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Egypt slams final filling of GERD, saying it violates Declaration of Principles

The Egyptian Foreign Ministry on Sunday criticized Ethiopia’s announcement regarding its completion of the fourth and final filling of the Grand Ethiopian Renaissance Dam’s (GERD) reservoir, which Egypt called a continued violation of the Declaration of Principles signed between Egypt, Ethiopia, and Sudan in 2015.

In its statement, the Foreign Ministry explained that the Declaration of Principles stipulates that all three countries must agree on the rules for filling and operating GERD before commencing the filling process.

“Ethiopia’s taking of such unilateral measures is a disregard for the interests and rights of the downstream countries and their water security, which is guaranteed by the rules of international law,” the Foreign Ministry said.

The statement added that, “This approach, and its resulting negative effects, places a burden on the course of the resumed negotiations, which have been set for four months to conclude.”

And the Foreign Ministry expressed hope that the next round of talks, scheduled to be held in Addis Ababa, will witness a tangible breakthrough on reaching an agreement on the rules for filling and operating the dam.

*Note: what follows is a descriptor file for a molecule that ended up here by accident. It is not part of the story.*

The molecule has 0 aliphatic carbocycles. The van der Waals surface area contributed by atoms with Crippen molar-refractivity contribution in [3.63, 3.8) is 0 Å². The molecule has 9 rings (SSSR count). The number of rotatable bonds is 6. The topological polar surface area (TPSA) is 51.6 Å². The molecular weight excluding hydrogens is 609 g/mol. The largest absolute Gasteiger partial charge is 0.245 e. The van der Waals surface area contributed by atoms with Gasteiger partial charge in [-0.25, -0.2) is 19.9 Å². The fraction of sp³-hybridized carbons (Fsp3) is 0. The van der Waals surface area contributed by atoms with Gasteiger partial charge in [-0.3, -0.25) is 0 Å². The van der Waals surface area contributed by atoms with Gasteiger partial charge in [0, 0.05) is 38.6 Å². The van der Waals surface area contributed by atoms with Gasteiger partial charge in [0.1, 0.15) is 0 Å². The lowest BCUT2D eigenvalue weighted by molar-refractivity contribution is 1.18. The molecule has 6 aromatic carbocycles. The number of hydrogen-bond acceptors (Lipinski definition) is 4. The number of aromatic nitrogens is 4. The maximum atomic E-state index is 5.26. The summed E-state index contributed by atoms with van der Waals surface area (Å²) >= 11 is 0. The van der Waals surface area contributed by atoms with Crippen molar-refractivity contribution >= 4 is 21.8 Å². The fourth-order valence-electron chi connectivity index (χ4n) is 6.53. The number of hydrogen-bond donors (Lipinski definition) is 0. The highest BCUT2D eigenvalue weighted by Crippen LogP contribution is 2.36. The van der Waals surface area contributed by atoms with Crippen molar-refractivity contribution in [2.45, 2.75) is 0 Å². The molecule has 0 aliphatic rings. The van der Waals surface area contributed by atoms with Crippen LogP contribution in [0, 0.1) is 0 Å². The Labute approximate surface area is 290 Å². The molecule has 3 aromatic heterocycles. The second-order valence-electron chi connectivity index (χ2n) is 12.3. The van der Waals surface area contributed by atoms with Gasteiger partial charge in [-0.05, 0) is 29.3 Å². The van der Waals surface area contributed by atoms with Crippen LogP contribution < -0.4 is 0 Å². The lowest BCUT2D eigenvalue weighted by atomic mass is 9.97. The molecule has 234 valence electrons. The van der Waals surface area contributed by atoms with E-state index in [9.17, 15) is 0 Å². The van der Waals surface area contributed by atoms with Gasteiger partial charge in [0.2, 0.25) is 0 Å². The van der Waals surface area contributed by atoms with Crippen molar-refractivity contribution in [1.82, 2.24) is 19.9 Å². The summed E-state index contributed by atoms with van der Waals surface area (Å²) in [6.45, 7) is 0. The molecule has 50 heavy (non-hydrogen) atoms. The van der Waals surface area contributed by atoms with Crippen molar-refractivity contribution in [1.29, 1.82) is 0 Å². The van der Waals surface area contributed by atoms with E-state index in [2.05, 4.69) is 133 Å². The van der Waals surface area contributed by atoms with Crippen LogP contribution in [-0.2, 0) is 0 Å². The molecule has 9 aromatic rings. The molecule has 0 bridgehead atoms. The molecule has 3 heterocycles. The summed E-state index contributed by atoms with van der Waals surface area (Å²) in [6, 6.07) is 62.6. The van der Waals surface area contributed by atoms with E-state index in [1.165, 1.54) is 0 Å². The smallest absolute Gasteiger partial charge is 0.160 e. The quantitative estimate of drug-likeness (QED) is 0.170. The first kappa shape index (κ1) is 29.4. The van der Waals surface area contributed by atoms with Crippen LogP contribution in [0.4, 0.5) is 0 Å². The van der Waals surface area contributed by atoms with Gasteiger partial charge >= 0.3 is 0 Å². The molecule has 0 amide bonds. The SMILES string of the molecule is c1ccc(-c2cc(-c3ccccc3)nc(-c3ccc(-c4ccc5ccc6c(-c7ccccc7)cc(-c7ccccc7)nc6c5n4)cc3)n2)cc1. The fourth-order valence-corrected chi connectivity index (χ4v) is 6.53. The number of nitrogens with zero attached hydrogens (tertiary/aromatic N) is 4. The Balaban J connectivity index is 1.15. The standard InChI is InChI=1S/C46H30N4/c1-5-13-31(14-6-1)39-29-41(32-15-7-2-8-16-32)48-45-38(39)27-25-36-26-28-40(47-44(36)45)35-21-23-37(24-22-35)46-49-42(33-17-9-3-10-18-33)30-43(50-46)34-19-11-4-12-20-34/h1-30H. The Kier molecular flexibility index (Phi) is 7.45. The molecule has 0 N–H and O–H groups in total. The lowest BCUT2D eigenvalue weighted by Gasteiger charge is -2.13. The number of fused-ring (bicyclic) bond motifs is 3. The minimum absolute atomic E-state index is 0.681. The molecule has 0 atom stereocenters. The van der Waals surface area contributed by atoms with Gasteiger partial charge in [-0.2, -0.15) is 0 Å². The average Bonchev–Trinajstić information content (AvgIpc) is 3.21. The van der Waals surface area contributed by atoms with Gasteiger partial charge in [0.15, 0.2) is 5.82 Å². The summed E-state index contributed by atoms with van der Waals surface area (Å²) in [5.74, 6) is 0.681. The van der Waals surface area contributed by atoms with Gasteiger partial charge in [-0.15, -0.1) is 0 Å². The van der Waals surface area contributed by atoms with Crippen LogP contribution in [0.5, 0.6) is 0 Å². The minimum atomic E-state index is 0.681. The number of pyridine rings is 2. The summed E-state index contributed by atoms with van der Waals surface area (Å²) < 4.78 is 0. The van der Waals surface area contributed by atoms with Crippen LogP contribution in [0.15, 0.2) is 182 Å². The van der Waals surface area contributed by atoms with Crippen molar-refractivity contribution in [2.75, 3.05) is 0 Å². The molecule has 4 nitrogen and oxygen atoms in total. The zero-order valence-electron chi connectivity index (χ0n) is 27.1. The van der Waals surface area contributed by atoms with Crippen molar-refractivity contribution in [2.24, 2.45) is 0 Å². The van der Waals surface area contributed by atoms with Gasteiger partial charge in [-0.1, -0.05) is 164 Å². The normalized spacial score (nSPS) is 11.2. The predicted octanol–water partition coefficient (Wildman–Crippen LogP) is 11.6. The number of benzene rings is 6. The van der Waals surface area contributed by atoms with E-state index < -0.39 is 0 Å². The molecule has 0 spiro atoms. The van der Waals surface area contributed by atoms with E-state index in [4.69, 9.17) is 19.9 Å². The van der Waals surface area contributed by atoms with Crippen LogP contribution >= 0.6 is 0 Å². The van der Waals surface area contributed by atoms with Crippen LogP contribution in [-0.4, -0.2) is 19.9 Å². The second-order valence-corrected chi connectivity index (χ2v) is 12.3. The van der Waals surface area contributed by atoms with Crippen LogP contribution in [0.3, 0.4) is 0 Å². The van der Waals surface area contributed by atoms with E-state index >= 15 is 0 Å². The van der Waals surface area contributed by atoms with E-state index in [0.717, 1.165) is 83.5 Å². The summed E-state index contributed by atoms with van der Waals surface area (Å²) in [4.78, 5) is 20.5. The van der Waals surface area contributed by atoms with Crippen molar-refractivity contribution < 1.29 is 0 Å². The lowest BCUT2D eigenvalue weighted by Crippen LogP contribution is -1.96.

Stagnant talks

The Ethiopian government announced on August 11, 2022, that it has completed the third GERD filling unilaterally.

It announced the operation of the second turbine in GERD to generate electric power, which comes in light of the tension between Addis Ababa and Egypt, Sudan due to what the two countries consider a negative impact of the dam on their water shares of the Nile River.

Egypt and Sudan say they want a legally binding agreement on operating the dam, while Ethiopia says any pact should be advisory.

Both countries consider the dam a threat to their vital water supplies, while Ethiopia considers it essential for development and doubling its electricity production.

The downstream nations fear possible blows to water facilities, agricultural land, and overall availability of Nile water.

Negotiations over the dam between Egypt, Ethiopia, and Sudan have stalled for years, with the three parties ultimately failing to reach any agreements.

The disputed dam is the largest hydroelectric project in Africa, with a cost of more than four billion dollars.

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